Despite my online nom de guerre, I am what you might call grammatically anal. I don't like ending sentences with prepositions, avoid misplaced modifiers and shy away from run-on sentences. Before y'all go proofreading my previous posts, I will also fight my instincts pretty often to avoid sounding too much like my high school English teacher. Gotta keep this har intry-net blog thingy conversashunal, after all. And besides, if you start speaking strict Queen's English, you kinda sound like the kind of dork that would receive regular beatings in high school. Still, I hate trolling through old entries and finding glaring errors because I think I'm also a little obsessive compulsive and I don't like receiving the same post twice in my RSS aggregator.
So what does this have to do with coding? (Oh man, and I HATE reading posts/essays/whatever that ask questions then proceed to answer them.) I was looking through what is essentially a string table for Livelink listing all the error messages and pieces of text for a particular module. Nothing, repeat NOTHING, screams "I am too &*#$ lazy to check my work" than seeing spelling mistakes or obvious grammatical errors in a resource file. I won't single out anything in Livelink because it's not the only culprit by any stretch.
Seriously, how hard is it to scan a line of text before you press Enter? Especially one embedded in a piece of software that companies may pay tens of thousands of dollars for (ummm...I mean, for which companies may pay tens of thousands of dollars). I've seen my share of misspelled variable names in code which I cringe at a little but let pass because very few people will see them. Having a label's text set to "You will definately get an answer today" (to use one of my "favorite" pet peeves) just makes me lose any confidence in the vendor altogether.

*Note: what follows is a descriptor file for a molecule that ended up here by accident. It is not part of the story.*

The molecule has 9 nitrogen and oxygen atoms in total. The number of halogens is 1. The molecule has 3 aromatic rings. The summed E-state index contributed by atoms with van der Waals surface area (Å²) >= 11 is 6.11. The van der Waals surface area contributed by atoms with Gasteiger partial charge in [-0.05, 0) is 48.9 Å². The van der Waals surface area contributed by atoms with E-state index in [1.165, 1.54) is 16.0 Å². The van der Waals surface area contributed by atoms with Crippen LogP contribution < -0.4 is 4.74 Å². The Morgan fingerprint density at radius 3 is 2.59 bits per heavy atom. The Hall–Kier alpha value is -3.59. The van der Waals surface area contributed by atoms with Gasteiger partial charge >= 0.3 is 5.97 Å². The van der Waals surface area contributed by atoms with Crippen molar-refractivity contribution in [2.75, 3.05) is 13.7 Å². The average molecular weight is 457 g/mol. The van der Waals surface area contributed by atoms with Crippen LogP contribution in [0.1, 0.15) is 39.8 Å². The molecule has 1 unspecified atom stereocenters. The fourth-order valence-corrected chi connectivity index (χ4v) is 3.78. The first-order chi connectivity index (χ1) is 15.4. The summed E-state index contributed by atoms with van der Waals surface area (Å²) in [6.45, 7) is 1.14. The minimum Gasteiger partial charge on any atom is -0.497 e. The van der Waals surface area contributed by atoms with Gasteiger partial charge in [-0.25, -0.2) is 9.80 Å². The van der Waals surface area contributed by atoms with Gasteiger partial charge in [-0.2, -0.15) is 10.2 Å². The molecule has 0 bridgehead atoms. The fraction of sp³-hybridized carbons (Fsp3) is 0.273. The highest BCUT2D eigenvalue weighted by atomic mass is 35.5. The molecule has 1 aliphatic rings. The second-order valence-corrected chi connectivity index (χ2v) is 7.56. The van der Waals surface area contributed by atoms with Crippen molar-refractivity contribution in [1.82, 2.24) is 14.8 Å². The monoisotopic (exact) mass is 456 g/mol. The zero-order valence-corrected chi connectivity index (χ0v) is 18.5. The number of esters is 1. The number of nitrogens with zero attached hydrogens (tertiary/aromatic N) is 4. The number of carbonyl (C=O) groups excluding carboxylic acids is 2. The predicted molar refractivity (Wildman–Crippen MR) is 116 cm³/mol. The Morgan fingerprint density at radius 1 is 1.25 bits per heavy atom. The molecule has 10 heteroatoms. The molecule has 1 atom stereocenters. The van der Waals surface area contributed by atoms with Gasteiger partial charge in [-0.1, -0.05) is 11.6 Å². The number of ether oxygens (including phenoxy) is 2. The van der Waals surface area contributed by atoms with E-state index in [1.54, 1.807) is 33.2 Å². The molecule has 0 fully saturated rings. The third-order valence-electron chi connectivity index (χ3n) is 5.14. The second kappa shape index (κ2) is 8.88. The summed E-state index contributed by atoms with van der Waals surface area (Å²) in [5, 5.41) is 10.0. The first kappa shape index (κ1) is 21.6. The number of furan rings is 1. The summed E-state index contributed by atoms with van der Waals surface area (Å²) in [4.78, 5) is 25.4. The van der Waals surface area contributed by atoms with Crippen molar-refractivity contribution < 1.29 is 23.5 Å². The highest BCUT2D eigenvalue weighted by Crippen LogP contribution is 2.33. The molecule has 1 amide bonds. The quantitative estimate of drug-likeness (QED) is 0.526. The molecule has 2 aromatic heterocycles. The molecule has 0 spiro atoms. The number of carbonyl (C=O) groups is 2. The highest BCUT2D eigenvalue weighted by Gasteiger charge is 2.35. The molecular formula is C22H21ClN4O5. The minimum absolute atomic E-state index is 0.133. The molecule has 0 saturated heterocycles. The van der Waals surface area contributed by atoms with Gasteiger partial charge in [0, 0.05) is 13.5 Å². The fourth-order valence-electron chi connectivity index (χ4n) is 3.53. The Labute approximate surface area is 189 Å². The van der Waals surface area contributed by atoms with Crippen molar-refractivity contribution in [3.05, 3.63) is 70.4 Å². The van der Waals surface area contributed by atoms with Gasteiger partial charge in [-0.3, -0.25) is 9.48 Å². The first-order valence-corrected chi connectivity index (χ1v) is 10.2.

The same applies to obvious grammatical errors. And to overuse of capitalization which is more subtle. e.g. "Enter a New Code if you wish to update an Old Code". Yes, it's cute to see "All your base are belong to us" in a twenty-year-old video game from Japan because the average user is twelve years old and is skipping over that screen without reading it anyway. But not in a content management application. Not in a commercial word processor. Not even in a piece of freeware if you expect to be taken seriously.
So the moral of the story is: Check EVERY piece of text that a user might potentially see. That doesn't mean running it through a spell-checker. That means reading it, ya lazy ass. Word will not pick up a problem with "What moth were you born in?" whereas I see at least two mistakes there, possibly three.
Incidentally, this is also coming on the heels of my just watching East on the Compass, a movie from Spain whose subtitles could have used another round through the spell-checker. Very good movie, though, and if I have my way, you can see it between December 7 and 10 in Nassau.